On Being Authentic

Ten months ago, I opened this blog for my then-new website with a post, Finding My Voice. Since then, I’ve written nearly every week, aiming for (but not always hitting) a Monday morning publication target.

I’ve covered a lot of topics, from best practices for creating web content to my thought process behind website makeovers, from how to overcome creative roadblocks to my own experience as a cub reporter overcoming severe deadline pressure. As I’ve written more, I’ve injected more personal experience and reflections into my posts.

But even as I’ve explored the territory of current issues in online marketing, I’m not satisfied. There is so much information competing for your attention, Dear Reader. What sets this or any blog apart from the—I just checked Wikipedia, for lack of a better reference—156 million-plus blogs (as of last February) is authenticity. Being unique. Being yourself.

Striving for Artistic Honesty
And this is the envelope I need to push. I confess this, because if you are serious about setting yourself apart online, whether it’s to promote your excellent business or simply to connect with other human beings of like mind around the globe, you need, I need, to be authentic.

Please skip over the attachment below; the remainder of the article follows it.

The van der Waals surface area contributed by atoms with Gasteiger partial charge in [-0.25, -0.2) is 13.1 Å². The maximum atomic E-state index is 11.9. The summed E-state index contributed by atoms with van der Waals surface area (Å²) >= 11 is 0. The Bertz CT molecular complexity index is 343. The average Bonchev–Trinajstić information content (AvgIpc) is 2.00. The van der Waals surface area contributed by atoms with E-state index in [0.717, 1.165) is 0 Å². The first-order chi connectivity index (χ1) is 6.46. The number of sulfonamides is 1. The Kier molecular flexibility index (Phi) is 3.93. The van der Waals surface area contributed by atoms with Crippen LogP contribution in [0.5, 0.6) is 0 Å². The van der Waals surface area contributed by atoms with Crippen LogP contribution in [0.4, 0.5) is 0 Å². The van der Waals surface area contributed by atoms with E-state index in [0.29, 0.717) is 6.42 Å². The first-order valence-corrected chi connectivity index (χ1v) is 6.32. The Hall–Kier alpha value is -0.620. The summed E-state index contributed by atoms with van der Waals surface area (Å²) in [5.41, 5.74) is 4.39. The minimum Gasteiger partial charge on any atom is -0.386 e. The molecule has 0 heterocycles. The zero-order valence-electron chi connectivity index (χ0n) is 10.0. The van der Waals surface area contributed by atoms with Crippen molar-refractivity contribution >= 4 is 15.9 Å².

And what I care about most in my writing, whether for marketing or in the other forms of storytelling that I strive to perfect, is artistic honesty.

In an essay reflecting on how he conceived his wonderfully complex, shocking, wry, poignant novel Lolita, Vladimir Nabokov wrote:

“For me a work of fiction exists only insofar as it affords me what I shall bluntly call aesthetic bliss, that is a sense of being somehow, somewhere, connected with other states of being where art (curiosity, tenderness, kindness, ecstasy) is the norm.”

Can writing for the Internet be art? What does that mean? Can we push beyond the boundaries of successful but formulaic recipes for websites and blogs to create content (in all media, not limited to text) that is truly unique, compelling, curious and tender? Is there something crass about combining the words “Internet marketing” and “art”? Or is it the next level of best practice for setting yourself apart and connecting with those you need to connect with?

So these are the questions I hope to wrestle with during the coming year. I may stray from the high-minded to the practical, but if I do so, I hope to do it with artistry.

As I ended my very first blog post, you’ll be the judge whether I succeed—and whether it matters.


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